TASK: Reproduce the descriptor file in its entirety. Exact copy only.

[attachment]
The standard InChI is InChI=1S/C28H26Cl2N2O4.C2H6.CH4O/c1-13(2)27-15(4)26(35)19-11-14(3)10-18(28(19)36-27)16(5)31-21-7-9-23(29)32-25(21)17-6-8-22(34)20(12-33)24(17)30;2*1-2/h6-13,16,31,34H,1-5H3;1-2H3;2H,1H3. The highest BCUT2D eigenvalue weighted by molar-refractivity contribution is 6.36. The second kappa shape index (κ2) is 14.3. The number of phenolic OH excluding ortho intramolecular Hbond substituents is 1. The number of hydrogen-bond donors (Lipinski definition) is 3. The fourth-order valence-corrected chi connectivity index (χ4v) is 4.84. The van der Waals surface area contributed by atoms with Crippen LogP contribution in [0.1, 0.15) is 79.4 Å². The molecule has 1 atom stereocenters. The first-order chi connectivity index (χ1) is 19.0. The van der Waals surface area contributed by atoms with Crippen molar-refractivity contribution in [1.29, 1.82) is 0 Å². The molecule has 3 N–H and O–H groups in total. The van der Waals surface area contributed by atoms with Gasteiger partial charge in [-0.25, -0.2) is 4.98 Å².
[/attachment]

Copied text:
The standard InChI is InChI=1S/C28H26Cl2N2O4.C2H6.CH4O/c1-13(2)27-15(4)26(35)19-11-14(3)10-18(28(19)36-27)16(5)31-21-7-9-23(29)32-25(21)17-6-8-22(34)20(12-33)24(17)30;2*1-2/h6-13,16,31,34H,1-5H3;1-2H3;2H,1H3. The highest BCUT2D eigenvalue weighted by molar-refractivity contribution is 6.36. The second kappa shape index (κ2) is 14.3. The number of phenolic OH excluding ortho intramolecular Hbond substituents is 1. The number of hydrogen-bond donors (Lipinski definition) is 3. The fourth-order valence-corrected chi connectivity index (χ4v) is 4.84. The van der Waals surface area contributed by atoms with Crippen LogP contribution in [0.1, 0.15) is 79.4 Å². The molecule has 1 atom stereocenters. The first-order chi connectivity index (χ1) is 19.0. The van der Waals surface area contributed by atoms with Crippen molar-refractivity contribution in [1.29, 1.82) is 0 Å². The molecule has 3 N–H and O–H groups in total. The van der Waals surface area contributed by atoms with Gasteiger partial charge in [-0.25, -0.2) is 4.98 Å².